Grids specifically designed for mammography are necessary since the materials and construction of general radiographic grids result in excessive attenuation of the unscattered portion of the low-energy mammographic x-ray beam, as well as increased geometric unsharpness due to the thickness of the grid assembly (ACR, 1993; Feig, 1987; Friedrich and Weskamp, 1978; NCRP, 1986). Special purpose mammographic grids are extremely thin, with lead grid strips, or septa, only about 1 mm in height. The septa are typically 16 pm thick and the interspaces are about 300 pm wide (Feig, 1987). The grid ratio (the height of septa relative to the distance between the septa) is usually in the range of 4:1 to 5:1 and the grid should have about 32 septa (or "lines") per centimeter. To minimize attenuation of the primary (image forming) radiation and

Nurse Patient Ratio Grid

Breast Thickness (cm)

Breast Thickness (cm)

Fig. 3.12. Plots of the contrast improvement factor (CIF) and bucky factor (BF) of a typical mammography grid versus breast thickness (Barnes, 1999).

avoid an unnecessary increase in patient dose, the interspace and the grid cover materials should have a low x-ray attenuation and have a radiographically uniform structure (ACR, 1993; Yaffe, 1991). For this reason, the interspace material is usually fiber (paper) and the grid cover is often carbon fiber. The use of such materials will also reduce the extent to which the patient dose must be increased to compensate for the absorption by the grid. The typical grid ratio and "bucky factor" (the ratio of the milliampere seconds required with the grid to that required without the grid to obtain a given film optical density at a typical clinical operating potential) should be indicated on a label on the grid, as well as on the outside of the grid assembly. Disassembly of the equipment should not be required to verify the specifications of the components.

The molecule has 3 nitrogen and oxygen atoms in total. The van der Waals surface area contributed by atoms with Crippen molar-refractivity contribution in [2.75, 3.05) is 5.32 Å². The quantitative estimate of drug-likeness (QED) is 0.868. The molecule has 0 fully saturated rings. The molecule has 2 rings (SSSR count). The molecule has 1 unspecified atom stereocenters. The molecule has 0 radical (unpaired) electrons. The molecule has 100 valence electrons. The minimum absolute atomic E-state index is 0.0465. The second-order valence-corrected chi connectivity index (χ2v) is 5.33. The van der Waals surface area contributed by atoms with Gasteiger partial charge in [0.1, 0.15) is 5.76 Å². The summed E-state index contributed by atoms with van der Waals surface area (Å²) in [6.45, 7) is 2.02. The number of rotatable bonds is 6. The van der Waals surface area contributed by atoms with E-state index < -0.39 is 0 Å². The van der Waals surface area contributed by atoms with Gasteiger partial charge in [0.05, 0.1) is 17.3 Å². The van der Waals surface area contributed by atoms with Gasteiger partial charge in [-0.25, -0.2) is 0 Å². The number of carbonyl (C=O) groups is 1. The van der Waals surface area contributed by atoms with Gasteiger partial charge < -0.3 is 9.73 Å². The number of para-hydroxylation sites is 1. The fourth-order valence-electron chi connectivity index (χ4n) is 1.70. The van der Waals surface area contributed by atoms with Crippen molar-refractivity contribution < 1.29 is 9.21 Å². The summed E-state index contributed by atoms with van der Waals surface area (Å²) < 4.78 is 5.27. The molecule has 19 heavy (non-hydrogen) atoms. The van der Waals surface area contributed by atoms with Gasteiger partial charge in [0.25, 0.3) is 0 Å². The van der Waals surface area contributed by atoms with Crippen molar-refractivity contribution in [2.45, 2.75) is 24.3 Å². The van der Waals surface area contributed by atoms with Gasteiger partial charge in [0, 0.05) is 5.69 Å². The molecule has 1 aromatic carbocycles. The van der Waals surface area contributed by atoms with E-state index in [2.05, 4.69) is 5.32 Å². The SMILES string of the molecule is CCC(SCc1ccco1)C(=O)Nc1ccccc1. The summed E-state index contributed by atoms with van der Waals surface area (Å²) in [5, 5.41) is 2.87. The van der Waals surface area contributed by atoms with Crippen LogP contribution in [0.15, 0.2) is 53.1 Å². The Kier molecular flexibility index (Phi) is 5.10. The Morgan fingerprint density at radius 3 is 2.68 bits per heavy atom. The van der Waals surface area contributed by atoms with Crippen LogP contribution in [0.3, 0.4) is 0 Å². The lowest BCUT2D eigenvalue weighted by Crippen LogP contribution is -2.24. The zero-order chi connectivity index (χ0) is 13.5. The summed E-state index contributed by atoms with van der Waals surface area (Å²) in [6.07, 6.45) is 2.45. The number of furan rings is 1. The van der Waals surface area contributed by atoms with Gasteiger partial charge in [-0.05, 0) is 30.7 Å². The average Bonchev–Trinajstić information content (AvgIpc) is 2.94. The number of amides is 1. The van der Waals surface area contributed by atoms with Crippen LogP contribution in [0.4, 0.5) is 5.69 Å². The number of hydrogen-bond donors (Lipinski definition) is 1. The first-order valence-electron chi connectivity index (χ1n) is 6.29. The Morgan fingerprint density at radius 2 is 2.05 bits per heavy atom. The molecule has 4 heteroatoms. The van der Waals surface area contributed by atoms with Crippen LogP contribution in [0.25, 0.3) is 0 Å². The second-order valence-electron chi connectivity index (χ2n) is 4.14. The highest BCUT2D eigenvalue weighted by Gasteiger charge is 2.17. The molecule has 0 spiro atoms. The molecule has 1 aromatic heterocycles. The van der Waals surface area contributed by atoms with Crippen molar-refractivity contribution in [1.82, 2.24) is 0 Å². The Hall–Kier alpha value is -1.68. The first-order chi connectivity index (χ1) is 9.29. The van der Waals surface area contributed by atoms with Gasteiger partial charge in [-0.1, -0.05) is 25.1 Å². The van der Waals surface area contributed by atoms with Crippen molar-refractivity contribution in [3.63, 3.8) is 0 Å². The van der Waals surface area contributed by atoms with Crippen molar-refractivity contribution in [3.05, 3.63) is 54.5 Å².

Recently, rhombic cellular structure air interspaced grids have been introduced (Figure 3.13). These grids have the potential to improve image contrast (and reduce grid absorption) compared with conventional grids (Figure 3.14).

Moving grids are widely used and a mammographic unit should be equipped with a mechanism designed to move the grid during the x-ray exposure, in such a manner, that the grid septa are not visible on the mammographic image. Images of a uniform phantom

High Transmission Cellular Grids
Fig. 3.13. High transmission cellular grid multidirectional scattered radiation absorption (courtesy of Lorad Corporation, Danbury, Connecticut) (Haus, 1999b).

taken after the grid system is activated and with only the compression device in the x-ray beam should not reveal any grid lines or other density fluctuations, since these will degrade the image. Moving grids may produce grid lines on mammograms when exposures are long enough to cover several oscillations of the grid. In such a case, the grid lines may be strongly imaged during those brief periods when the septa are at rest as the motion of the grid is reversed. Grid line artifacts may also occur at the end of very long exposures, if the grid oscillations diminish gradually (Dance et al., 1992). Such artifacts may also be produced when exposures are very brief or the oscillations are too slow. In this case, not enough time elapses for the images of the grid lines to be "averaged out." This type of problem can be more significant when high-speed screen-film combinations are used. In order to avoid these problems, it should be insured that test images of the moving grid show no grid lines or artifacts over a range of uniform phantom thicknesses from 2 to 6 cm at optical densities of about 1.3 (ACR, 1993).

HTC vs Li near-

Typical % Improvement